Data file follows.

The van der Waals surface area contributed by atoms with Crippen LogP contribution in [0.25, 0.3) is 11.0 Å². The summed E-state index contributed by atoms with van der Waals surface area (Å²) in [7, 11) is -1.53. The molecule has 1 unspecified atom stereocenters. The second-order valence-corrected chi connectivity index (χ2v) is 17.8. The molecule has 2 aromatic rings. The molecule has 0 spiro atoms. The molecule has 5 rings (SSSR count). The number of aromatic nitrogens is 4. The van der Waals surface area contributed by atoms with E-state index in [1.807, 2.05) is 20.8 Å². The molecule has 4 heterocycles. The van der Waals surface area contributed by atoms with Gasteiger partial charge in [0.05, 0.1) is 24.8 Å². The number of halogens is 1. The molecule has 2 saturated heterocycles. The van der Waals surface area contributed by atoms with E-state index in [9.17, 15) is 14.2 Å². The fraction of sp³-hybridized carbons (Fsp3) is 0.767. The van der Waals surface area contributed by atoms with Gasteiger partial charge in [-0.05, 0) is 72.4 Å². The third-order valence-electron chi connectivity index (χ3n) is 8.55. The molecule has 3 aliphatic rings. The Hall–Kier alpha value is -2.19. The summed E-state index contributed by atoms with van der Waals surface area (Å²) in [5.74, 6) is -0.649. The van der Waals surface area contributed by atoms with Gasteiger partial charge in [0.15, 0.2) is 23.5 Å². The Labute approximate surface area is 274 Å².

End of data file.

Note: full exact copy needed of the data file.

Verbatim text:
The van der Waals surface area contributed by atoms with Crippen LogP contribution in [0.25, 0.3) is 11.0 Å². The summed E-state index contributed by atoms with van der Waals surface area (Å²) in [7, 11) is -1.53. The molecule has 1 unspecified atom stereocenters. The second-order valence-corrected chi connectivity index (χ2v) is 17.8. The molecule has 2 aromatic rings. The molecule has 0 spiro atoms. The molecule has 5 rings (SSSR count). The number of aromatic nitrogens is 4. The van der Waals surface area contributed by atoms with E-state index in [1.807, 2.05) is 20.8 Å². The molecule has 4 heterocycles. The van der Waals surface area contributed by atoms with Gasteiger partial charge in [0.05, 0.1) is 24.8 Å². The number of halogens is 1. The molecule has 2 saturated heterocycles. The van der Waals surface area contributed by atoms with E-state index in [9.17, 15) is 14.2 Å². The fraction of sp³-hybridized carbons (Fsp3) is 0.767. The van der Waals surface area contributed by atoms with Gasteiger partial charge in [-0.05, 0) is 72.4 Å². The third-order valence-electron chi connectivity index (χ3n) is 8.55. The molecule has 3 aliphatic rings. The Hall–Kier alpha value is -2.19. The summed E-state index contributed by atoms with van der Waals surface area (Å²) in [5.74, 6) is -0.649. The van der Waals surface area contributed by atoms with Gasteiger partial charge in [0.15, 0.2) is 23.5 Å². The Labute approximate surface area is 274 Å².